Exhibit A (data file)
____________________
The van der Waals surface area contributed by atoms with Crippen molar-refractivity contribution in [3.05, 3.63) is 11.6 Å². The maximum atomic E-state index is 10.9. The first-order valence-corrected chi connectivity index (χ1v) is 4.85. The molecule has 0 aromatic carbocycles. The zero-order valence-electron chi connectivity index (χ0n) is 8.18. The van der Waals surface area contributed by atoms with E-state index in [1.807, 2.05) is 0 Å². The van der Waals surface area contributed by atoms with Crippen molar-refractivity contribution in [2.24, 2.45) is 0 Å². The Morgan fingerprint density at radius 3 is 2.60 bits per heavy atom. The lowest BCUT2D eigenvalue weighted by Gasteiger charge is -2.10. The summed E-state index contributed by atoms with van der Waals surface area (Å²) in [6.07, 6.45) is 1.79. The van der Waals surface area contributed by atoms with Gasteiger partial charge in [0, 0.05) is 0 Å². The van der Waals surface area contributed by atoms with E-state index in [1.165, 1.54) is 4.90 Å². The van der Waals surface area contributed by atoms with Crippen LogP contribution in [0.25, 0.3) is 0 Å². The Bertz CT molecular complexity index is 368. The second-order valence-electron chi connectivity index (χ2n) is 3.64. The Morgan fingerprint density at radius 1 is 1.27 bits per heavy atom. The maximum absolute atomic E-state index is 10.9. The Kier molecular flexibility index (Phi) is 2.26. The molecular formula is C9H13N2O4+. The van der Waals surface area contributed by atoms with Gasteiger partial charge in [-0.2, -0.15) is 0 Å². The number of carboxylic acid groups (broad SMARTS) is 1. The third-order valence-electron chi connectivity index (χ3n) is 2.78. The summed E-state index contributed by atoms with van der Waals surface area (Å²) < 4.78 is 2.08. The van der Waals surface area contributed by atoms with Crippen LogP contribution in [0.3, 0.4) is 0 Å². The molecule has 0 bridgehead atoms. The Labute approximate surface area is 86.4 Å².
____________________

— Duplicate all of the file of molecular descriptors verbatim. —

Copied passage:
The van der Waals surface area contributed by atoms with Crippen molar-refractivity contribution in [3.05, 3.63) is 11.6 Å². The maximum atomic E-state index is 10.9. The first-order valence-corrected chi connectivity index (χ1v) is 4.85. The molecule has 0 aromatic carbocycles. The zero-order valence-electron chi connectivity index (χ0n) is 8.18. The van der Waals surface area contributed by atoms with E-state index in [1.807, 2.05) is 0 Å². The van der Waals surface area contributed by atoms with Crippen molar-refractivity contribution in [2.24, 2.45) is 0 Å². The Morgan fingerprint density at radius 3 is 2.60 bits per heavy atom. The lowest BCUT2D eigenvalue weighted by Gasteiger charge is -2.10. The summed E-state index contributed by atoms with van der Waals surface area (Å²) in [6.07, 6.45) is 1.79. The van der Waals surface area contributed by atoms with Gasteiger partial charge in [0, 0.05) is 0 Å². The van der Waals surface area contributed by atoms with E-state index in [1.165, 1.54) is 4.90 Å². The van der Waals surface area contributed by atoms with Crippen LogP contribution in [0.25, 0.3) is 0 Å². The Bertz CT molecular complexity index is 368. The second-order valence-electron chi connectivity index (χ2n) is 3.64. The Morgan fingerprint density at radius 1 is 1.27 bits per heavy atom. The maximum absolute atomic E-state index is 10.9. The Kier molecular flexibility index (Phi) is 2.26. The molecular formula is C9H13N2O4+. The van der Waals surface area contributed by atoms with Gasteiger partial charge in [-0.2, -0.15) is 0 Å². The number of carboxylic acid groups (broad SMARTS) is 1. The third-order valence-electron chi connectivity index (χ3n) is 2.78. The summed E-state index contributed by atoms with van der Waals surface area (Å²) < 4.78 is 2.08. The van der Waals surface area contributed by atoms with Crippen LogP contribution in [0.3, 0.4) is 0 Å². The molecule has 0 bridgehead atoms. The Labute approximate surface area is 86.4 Å².